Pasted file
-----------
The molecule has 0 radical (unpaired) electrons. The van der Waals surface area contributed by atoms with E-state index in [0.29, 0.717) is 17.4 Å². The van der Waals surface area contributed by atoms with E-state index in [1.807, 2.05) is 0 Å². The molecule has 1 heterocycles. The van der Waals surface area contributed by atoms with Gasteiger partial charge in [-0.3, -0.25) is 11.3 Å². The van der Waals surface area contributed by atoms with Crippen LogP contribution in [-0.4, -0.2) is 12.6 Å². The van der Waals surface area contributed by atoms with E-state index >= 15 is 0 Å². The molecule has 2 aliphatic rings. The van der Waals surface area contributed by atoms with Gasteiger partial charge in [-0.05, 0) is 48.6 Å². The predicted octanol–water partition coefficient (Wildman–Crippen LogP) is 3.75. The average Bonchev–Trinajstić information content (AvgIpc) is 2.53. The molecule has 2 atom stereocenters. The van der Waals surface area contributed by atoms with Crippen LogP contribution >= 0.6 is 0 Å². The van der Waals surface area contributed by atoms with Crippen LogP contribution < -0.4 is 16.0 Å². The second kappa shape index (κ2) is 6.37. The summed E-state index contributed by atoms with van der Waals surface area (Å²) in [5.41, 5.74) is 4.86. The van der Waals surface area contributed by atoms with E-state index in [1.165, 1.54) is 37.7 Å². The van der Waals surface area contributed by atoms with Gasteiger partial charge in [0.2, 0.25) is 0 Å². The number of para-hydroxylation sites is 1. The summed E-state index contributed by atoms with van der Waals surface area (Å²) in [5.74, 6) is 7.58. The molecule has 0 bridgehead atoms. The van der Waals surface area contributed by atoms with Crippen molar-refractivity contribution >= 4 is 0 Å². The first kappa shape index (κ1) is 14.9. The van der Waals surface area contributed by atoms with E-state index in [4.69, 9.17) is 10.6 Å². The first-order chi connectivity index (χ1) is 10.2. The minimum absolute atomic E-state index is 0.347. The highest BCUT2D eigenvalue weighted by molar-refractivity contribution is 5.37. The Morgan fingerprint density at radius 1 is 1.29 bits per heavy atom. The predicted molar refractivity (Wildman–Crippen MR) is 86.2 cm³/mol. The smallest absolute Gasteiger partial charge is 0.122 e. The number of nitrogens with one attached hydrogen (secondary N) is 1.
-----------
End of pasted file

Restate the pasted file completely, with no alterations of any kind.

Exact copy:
The molecule has 0 radical (unpaired) electrons. The van der Waals surface area contributed by atoms with E-state index in [0.29, 0.717) is 17.4 Å². The van der Waals surface area contributed by atoms with E-state index in [1.807, 2.05) is 0 Å². The molecule has 1 heterocycles. The van der Waals surface area contributed by atoms with Gasteiger partial charge in [-0.3, -0.25) is 11.3 Å². The van der Waals surface area contributed by atoms with Crippen LogP contribution in [-0.4, -0.2) is 12.6 Å². The van der Waals surface area contributed by atoms with E-state index >= 15 is 0 Å². The molecule has 2 aliphatic rings. The van der Waals surface area contributed by atoms with Gasteiger partial charge in [-0.05, 0) is 48.6 Å². The predicted octanol–water partition coefficient (Wildman–Crippen LogP) is 3.75. The average Bonchev–Trinajstić information content (AvgIpc) is 2.53. The molecule has 2 atom stereocenters. The van der Waals surface area contributed by atoms with Crippen LogP contribution >= 0.6 is 0 Å². The van der Waals surface area contributed by atoms with Crippen LogP contribution < -0.4 is 16.0 Å². The second kappa shape index (κ2) is 6.37. The summed E-state index contributed by atoms with van der Waals surface area (Å²) in [5.41, 5.74) is 4.86. The van der Waals surface area contributed by atoms with E-state index in [1.165, 1.54) is 37.7 Å². The van der Waals surface area contributed by atoms with Gasteiger partial charge in [0.2, 0.25) is 0 Å². The number of para-hydroxylation sites is 1. The summed E-state index contributed by atoms with van der Waals surface area (Å²) in [5.74, 6) is 7.58. The molecule has 0 bridgehead atoms. The van der Waals surface area contributed by atoms with Crippen molar-refractivity contribution >= 4 is 0 Å². The first kappa shape index (κ1) is 14.9. The van der Waals surface area contributed by atoms with E-state index in [4.69, 9.17) is 10.6 Å². The first-order chi connectivity index (χ1) is 10.2. The minimum absolute atomic E-state index is 0.347. The highest BCUT2D eigenvalue weighted by molar-refractivity contribution is 5.37. The Morgan fingerprint density at radius 1 is 1.29 bits per heavy atom. The predicted molar refractivity (Wildman–Crippen MR) is 86.2 cm³/mol. The smallest absolute Gasteiger partial charge is 0.122 e. The number of nitrogens with one attached hydrogen (secondary N) is 1.